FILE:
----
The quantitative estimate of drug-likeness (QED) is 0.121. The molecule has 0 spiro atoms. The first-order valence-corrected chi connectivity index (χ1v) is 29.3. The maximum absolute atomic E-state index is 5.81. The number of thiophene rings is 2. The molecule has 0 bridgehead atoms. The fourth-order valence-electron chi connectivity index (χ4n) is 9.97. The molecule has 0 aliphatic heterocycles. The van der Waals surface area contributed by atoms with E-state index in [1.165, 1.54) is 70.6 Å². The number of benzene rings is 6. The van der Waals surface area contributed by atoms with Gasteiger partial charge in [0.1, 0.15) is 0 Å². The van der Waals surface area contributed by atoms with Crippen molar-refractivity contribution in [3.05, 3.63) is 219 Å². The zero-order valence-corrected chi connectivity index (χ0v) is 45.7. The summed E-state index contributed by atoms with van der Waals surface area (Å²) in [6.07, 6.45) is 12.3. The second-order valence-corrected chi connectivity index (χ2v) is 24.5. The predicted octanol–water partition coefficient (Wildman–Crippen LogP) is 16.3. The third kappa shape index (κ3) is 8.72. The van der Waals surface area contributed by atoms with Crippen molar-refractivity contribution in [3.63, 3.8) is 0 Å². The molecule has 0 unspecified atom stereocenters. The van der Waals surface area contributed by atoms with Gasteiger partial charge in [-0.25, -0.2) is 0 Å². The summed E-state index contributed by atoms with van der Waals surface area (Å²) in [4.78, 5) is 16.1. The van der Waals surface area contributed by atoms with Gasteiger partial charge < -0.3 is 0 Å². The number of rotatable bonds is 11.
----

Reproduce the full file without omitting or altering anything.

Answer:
The quantitative estimate of drug-likeness (QED) is 0.121. The molecule has 0 spiro atoms. The first-order valence-corrected chi connectivity index (χ1v) is 29.3. The maximum absolute atomic E-state index is 5.81. The number of thiophene rings is 2. The molecule has 0 bridgehead atoms. The fourth-order valence-electron chi connectivity index (χ4n) is 9.97. The molecule has 0 aliphatic heterocycles. The van der Waals surface area contributed by atoms with E-state index in [1.165, 1.54) is 70.6 Å². The number of benzene rings is 6. The van der Waals surface area contributed by atoms with Gasteiger partial charge in [0.1, 0.15) is 0 Å². The van der Waals surface area contributed by atoms with Crippen molar-refractivity contribution in [3.05, 3.63) is 219 Å². The zero-order valence-corrected chi connectivity index (χ0v) is 45.7. The summed E-state index contributed by atoms with van der Waals surface area (Å²) in [6.07, 6.45) is 12.3. The second-order valence-corrected chi connectivity index (χ2v) is 24.5. The predicted octanol–water partition coefficient (Wildman–Crippen LogP) is 16.3. The third kappa shape index (κ3) is 8.72. The van der Waals surface area contributed by atoms with Crippen molar-refractivity contribution in [3.63, 3.8) is 0 Å². The molecule has 0 unspecified atom stereocenters. The van der Waals surface area contributed by atoms with Gasteiger partial charge in [-0.25, -0.2) is 0 Å². The summed E-state index contributed by atoms with van der Waals surface area (Å²) in [4.78, 5) is 16.1. The van der Waals surface area contributed by atoms with Gasteiger partial charge < -0.3 is 0 Å². The number of rotatable bonds is 11.